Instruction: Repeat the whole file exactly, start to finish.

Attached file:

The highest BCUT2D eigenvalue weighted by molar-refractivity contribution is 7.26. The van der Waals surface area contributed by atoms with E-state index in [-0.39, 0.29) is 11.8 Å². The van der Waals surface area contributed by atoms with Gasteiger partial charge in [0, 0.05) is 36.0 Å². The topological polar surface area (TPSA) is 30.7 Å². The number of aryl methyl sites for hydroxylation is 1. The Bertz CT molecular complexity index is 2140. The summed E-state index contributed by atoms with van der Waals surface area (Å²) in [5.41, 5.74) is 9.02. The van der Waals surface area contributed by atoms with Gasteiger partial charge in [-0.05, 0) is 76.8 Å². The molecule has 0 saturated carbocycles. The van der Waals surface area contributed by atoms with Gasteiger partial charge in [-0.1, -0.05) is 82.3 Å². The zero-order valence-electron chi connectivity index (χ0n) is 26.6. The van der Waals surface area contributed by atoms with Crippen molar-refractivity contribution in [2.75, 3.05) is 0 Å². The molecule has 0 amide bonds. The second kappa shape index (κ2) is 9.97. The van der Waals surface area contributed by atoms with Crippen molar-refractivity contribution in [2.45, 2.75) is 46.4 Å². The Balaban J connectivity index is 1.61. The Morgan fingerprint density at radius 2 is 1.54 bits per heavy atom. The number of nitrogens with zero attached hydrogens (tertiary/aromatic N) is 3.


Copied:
The highest BCUT2D eigenvalue weighted by molar-refractivity contribution is 7.26. The van der Waals surface area contributed by atoms with E-state index in [-0.39, 0.29) is 11.8 Å². The van der Waals surface area contributed by atoms with Gasteiger partial charge in [0, 0.05) is 36.0 Å². The topological polar surface area (TPSA) is 30.7 Å². The number of aryl methyl sites for hydroxylation is 1. The Bertz CT molecular complexity index is 2140. The summed E-state index contributed by atoms with van der Waals surface area (Å²) in [5.41, 5.74) is 9.02. The van der Waals surface area contributed by atoms with Gasteiger partial charge in [-0.05, 0) is 76.8 Å². The molecule has 0 saturated carbocycles. The van der Waals surface area contributed by atoms with Gasteiger partial charge in [-0.1, -0.05) is 82.3 Å². The zero-order valence-electron chi connectivity index (χ0n) is 26.6. The van der Waals surface area contributed by atoms with Crippen molar-refractivity contribution in [2.75, 3.05) is 0 Å². The molecule has 0 amide bonds. The second kappa shape index (κ2) is 9.97. The van der Waals surface area contributed by atoms with Crippen molar-refractivity contribution in [2.45, 2.75) is 46.4 Å². The Balaban J connectivity index is 1.61. The Morgan fingerprint density at radius 2 is 1.54 bits per heavy atom. The number of nitrogens with zero attached hydrogens (tertiary/aromatic N) is 3.